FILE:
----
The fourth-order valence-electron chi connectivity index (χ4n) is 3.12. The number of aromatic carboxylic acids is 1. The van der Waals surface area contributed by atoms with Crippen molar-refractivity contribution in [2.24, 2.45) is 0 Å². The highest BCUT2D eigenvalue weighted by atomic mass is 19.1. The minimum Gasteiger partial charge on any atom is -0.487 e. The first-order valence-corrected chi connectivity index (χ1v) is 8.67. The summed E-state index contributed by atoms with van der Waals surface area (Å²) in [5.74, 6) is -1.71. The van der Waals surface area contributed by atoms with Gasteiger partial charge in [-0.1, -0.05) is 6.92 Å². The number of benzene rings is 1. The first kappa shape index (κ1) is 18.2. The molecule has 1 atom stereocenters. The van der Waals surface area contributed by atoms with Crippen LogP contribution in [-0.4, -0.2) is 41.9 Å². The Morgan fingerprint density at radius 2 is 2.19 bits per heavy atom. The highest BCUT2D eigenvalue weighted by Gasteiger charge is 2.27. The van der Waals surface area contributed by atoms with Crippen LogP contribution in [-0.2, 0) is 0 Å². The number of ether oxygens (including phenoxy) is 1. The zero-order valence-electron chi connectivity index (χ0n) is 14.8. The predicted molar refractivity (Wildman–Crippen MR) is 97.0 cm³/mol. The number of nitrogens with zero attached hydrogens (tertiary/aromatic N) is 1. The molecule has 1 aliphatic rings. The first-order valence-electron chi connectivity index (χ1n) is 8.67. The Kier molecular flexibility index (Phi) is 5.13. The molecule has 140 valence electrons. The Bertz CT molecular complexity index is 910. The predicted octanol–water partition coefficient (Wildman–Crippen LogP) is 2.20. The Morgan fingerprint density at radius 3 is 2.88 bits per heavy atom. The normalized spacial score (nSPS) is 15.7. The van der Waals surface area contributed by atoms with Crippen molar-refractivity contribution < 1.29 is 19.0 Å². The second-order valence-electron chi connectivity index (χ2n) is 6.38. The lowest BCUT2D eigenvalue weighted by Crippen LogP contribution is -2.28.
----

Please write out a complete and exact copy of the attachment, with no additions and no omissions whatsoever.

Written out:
The fourth-order valence-electron chi connectivity index (χ4n) is 3.12. The number of aromatic carboxylic acids is 1. The van der Waals surface area contributed by atoms with Crippen molar-refractivity contribution in [2.24, 2.45) is 0 Å². The highest BCUT2D eigenvalue weighted by atomic mass is 19.1. The minimum Gasteiger partial charge on any atom is -0.487 e. The first-order valence-corrected chi connectivity index (χ1v) is 8.67. The summed E-state index contributed by atoms with van der Waals surface area (Å²) in [5.74, 6) is -1.71. The van der Waals surface area contributed by atoms with Gasteiger partial charge in [-0.1, -0.05) is 6.92 Å². The number of benzene rings is 1. The first kappa shape index (κ1) is 18.2. The molecule has 1 atom stereocenters. The van der Waals surface area contributed by atoms with Crippen LogP contribution in [-0.4, -0.2) is 41.9 Å². The Morgan fingerprint density at radius 2 is 2.19 bits per heavy atom. The highest BCUT2D eigenvalue weighted by Gasteiger charge is 2.27. The van der Waals surface area contributed by atoms with Crippen LogP contribution in [-0.2, 0) is 0 Å². The number of ether oxygens (including phenoxy) is 1. The zero-order valence-electron chi connectivity index (χ0n) is 14.8. The predicted molar refractivity (Wildman–Crippen MR) is 97.0 cm³/mol. The number of nitrogens with zero attached hydrogens (tertiary/aromatic N) is 1. The molecule has 1 aliphatic rings. The first-order valence-electron chi connectivity index (χ1n) is 8.67. The Kier molecular flexibility index (Phi) is 5.13. The molecule has 140 valence electrons. The Bertz CT molecular complexity index is 910. The predicted octanol–water partition coefficient (Wildman–Crippen LogP) is 2.20. The Morgan fingerprint density at radius 3 is 2.88 bits per heavy atom. The normalized spacial score (nSPS) is 15.7. The van der Waals surface area contributed by atoms with Crippen molar-refractivity contribution < 1.29 is 19.0 Å². The second-order valence-electron chi connectivity index (χ2n) is 6.38. The lowest BCUT2D eigenvalue weighted by Crippen LogP contribution is -2.28.